A Machine Learning Model refers to the “model artifact” that is created by the training process. Training data contains the _correct_ answer, which is called a target attribute. For example, when reading customer verbatims, you may want to know whether they are complaining or merely providing feedback. Training data would consist of customer verbatims labeled as either complaint or feedback by a human. These two labels are the target attributes we want the model to learn based on what the verbatims contain.
The algorithm finds patterns in the data that correlate the verbatims (input data) to the target attributes assigned to them. The model captures these patterns and can then predict target attributes for new data that is not pre-labeled by a human. This is why machine learning is used in instances where large volumes of data become infeasible for human analysts to work with efficiently.
Training a model adds value to your analyses because it does the job of several people for you. It is unrealistic to tag or label every single document in a dataset in order to have an additional field to pivot on. It is much more efficient to train a model to predict those labels for you. In order for the model to work, you need to manually label some of the documents, but not all of them.
How many documents do you have to label by hand? The answer is: however many it takes for the model’s accuracy to meet an acceptable threshold. We recommend that a model achieve 80% accuracy.
Accuracy depends on the amount of labels to be predicted, the amount of data it will be predicting labels for, and the complexity of that data.
A model attempting to predict between two labels, a binary model, will be more accurate with less manual labeling of the training dataset compared to a model attempting to predict more than two labels. Predicting multiple labels can still be done, but it may require more training data in order to be done accurately.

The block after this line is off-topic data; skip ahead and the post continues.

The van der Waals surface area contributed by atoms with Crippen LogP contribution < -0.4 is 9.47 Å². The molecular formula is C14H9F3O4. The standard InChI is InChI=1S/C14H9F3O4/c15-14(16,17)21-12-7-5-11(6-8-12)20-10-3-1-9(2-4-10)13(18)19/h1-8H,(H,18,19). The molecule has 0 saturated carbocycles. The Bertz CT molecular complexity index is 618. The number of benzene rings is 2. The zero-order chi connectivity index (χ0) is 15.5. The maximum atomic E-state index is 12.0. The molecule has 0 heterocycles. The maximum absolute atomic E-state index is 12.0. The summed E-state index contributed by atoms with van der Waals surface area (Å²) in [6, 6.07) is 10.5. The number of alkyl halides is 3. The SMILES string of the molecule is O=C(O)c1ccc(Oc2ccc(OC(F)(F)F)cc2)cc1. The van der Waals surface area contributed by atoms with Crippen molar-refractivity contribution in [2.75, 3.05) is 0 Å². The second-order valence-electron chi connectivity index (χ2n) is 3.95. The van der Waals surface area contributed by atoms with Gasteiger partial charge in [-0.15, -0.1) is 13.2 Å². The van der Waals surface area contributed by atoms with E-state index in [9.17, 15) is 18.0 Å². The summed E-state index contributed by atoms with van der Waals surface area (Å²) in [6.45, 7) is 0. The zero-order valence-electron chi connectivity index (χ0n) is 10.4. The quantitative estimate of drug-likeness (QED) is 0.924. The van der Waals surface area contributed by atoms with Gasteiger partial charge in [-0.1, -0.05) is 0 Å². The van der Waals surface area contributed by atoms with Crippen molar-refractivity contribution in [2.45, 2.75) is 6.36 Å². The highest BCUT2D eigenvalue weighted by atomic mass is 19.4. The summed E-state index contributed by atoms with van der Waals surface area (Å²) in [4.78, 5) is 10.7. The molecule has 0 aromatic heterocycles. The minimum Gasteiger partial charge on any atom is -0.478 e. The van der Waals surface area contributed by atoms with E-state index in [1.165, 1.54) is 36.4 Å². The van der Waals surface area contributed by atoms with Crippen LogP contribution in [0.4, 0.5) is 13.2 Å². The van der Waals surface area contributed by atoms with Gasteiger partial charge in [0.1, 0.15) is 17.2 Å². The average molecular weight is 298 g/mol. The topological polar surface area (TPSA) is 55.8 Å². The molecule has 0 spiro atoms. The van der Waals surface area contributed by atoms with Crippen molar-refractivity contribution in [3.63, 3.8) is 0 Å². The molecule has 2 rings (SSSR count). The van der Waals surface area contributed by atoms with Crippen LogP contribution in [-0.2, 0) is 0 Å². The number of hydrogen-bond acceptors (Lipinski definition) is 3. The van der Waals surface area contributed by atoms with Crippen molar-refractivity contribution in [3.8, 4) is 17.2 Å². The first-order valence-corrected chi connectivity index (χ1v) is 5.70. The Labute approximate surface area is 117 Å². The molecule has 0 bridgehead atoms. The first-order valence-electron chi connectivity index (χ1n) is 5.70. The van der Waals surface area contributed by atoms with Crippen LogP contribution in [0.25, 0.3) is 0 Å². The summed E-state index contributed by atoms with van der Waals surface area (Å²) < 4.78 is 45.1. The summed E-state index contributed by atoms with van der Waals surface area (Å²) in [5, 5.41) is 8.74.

Predicting labels for very large datasets is harder for a model to do accurately due to the amount of potential verbatims diverging from the training dataset significantly. In other words, you want your training dataset to be a good representative sample of the dataset you are trying to predict labels for.
Models predicting labels for datasets that contain complex or lengthy verbatims will have difficulty predicting labels accurately because there are too many implicit associations to be drawn from the verbatims to a specific label. Again, the training dataset needs to be a representative sample of the larger dataset you want to predict labels for.
Once a model is trained to a high degree of accuracy, it can be deployed to any dataset, anytime; however, you will want to use your best judgment as to whether a particular model will work well with certain datasets. Again, if the model was trained on data that is materially different than the dataset you want to apply it to, it probably won’t be very accurate in that instance.
The value added is equivalent to the time saved predicting labels. The model trained to predict “Complaint” vs. “Feedback” on free response sections of a survey your organization regularly administers can be used indefinitely as that data stream grows with each administration of the survey in the future.